Comparison of adeno-associated virus pseudotype 1, 2, and 8 vectors administered by intramuscular injection in the treatment of murine phenylketonuria

Alexandre Rebuffat, Cary O. Harding, Zhaobing Ding, Beat Thöny

Research output: Contribution to journalArticle

27 Scopus citations

Abstract

Phenylketonuria (PKU) is caused by hepatic phenylalanine hydroxylase (PAH) deficiency and is associated with systemic accumulation of phenylalanine (Phe). Previously we demonstrated correction of murine PKU after intravenous injection of a recombinant type 2 adeno-associated viral vector pseudotyped with type 8 capsid (rAAV2/8), which successfully directed hepatic transduction and Pah gene expression. Here, we report that liver PAH activity and phenylalanine clearance were also restored in PAH-deficient mice after simple intramuscular injection of either AAV2 pseudotype 1 (rAAV2/1) or rAAV2/8 vectors. Serotype 2 AAV vector (rAAV2/2) was also investigated, but long-term phenylalanine clearance has been observed only for pseudotypes 1 and 8. Therapeutic correction was shown in both male and female mice, albeit more effectively in males, in which correction lasted for the entire period of the experiment (>1 year). Although phenylalanine levels began to rise in female mice at about 8-10 months after rAAV2/8 injection they remained only mildly hyperphenylalaninemic thereafter and subsequent supplementation with synthetic tetrahydrobiopterin resulted in a transient decrease in blood phenylalanine. Alternatively, subsequent administration of a second vector with a different AAV pseudotype to avoid immunity against the previously administrated vector was also successful for long-term treatment of female PKU mice. Overall, this relatively less invasive gene transfer approach completes our previous studies and allows comparison of complementary strategies in the development of efficient PKU gene therapy protocols.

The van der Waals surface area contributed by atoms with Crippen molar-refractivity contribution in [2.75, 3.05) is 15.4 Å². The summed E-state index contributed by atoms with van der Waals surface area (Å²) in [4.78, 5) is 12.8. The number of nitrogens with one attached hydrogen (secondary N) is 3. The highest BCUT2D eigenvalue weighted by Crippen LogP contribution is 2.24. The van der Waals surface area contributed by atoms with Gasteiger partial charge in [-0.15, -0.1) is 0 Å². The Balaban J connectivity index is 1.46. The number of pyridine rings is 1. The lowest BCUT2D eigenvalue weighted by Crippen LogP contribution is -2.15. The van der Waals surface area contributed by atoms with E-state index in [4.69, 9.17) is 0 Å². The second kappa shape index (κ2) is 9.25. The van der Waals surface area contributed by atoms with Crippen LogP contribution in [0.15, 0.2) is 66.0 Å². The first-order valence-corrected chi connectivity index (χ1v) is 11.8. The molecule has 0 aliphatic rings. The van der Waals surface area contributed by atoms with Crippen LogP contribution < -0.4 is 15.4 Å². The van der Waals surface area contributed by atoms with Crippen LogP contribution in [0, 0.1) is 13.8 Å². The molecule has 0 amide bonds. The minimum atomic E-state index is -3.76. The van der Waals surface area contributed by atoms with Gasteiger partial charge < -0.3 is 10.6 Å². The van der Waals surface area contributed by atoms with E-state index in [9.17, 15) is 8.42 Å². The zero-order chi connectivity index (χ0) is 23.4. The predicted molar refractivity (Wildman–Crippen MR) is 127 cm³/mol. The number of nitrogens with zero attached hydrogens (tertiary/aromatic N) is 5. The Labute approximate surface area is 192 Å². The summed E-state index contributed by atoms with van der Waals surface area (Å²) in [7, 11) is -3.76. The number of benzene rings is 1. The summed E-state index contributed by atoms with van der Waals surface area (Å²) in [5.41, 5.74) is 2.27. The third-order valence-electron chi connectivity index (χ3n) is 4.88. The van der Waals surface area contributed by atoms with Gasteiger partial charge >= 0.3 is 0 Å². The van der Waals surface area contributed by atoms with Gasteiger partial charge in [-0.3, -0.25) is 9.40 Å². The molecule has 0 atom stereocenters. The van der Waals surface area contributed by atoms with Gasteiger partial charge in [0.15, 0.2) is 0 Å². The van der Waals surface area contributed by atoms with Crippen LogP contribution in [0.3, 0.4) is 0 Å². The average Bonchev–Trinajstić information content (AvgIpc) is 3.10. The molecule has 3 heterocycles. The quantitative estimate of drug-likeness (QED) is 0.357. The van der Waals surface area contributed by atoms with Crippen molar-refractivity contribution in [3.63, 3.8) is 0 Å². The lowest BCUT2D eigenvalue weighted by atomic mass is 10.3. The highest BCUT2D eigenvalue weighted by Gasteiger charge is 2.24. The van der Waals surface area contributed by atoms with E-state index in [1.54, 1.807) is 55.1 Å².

Original languageEnglish (US)
Pages (from-to)463-477
Number of pages15
JournalHuman Gene Therapy
Volume21
Issue number4
DOIs
StatePublished - Apr 1 2010

ASJC Scopus subject areas

  • Molecular Medicine
  • Molecular Biology
  • Genetics

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